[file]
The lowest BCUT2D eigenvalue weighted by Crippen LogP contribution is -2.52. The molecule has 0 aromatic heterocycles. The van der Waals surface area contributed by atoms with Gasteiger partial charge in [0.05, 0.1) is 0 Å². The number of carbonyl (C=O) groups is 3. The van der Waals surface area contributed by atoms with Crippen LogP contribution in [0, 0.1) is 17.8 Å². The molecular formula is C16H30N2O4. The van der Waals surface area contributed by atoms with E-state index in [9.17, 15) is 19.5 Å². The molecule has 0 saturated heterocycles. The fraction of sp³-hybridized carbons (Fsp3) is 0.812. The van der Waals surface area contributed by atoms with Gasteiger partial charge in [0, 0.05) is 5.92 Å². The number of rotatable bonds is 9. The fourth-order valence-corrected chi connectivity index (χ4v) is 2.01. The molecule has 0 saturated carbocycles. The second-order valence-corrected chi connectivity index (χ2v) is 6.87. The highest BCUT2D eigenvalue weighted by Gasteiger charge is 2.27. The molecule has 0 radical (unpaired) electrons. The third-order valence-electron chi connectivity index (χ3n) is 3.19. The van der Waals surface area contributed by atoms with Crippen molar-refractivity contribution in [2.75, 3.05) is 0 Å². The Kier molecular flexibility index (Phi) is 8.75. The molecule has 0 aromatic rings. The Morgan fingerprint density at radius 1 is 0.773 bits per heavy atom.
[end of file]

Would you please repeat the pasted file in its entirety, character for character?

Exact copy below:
The lowest BCUT2D eigenvalue weighted by Crippen LogP contribution is -2.52. The molecule has 0 aromatic heterocycles. The van der Waals surface area contributed by atoms with Gasteiger partial charge in [0.05, 0.1) is 0 Å². The number of carbonyl (C=O) groups is 3. The van der Waals surface area contributed by atoms with Crippen LogP contribution in [0, 0.1) is 17.8 Å². The molecular formula is C16H30N2O4. The van der Waals surface area contributed by atoms with E-state index in [9.17, 15) is 19.5 Å². The molecule has 0 saturated heterocycles. The fraction of sp³-hybridized carbons (Fsp3) is 0.812. The van der Waals surface area contributed by atoms with Gasteiger partial charge in [0, 0.05) is 5.92 Å². The number of rotatable bonds is 9. The fourth-order valence-corrected chi connectivity index (χ4v) is 2.01. The molecule has 0 saturated carbocycles. The second-order valence-corrected chi connectivity index (χ2v) is 6.87. The highest BCUT2D eigenvalue weighted by Gasteiger charge is 2.27. The molecule has 0 radical (unpaired) electrons. The third-order valence-electron chi connectivity index (χ3n) is 3.19. The van der Waals surface area contributed by atoms with Crippen molar-refractivity contribution in [2.75, 3.05) is 0 Å². The Kier molecular flexibility index (Phi) is 8.75. The molecule has 0 aromatic rings. The Morgan fingerprint density at radius 1 is 0.773 bits per heavy atom.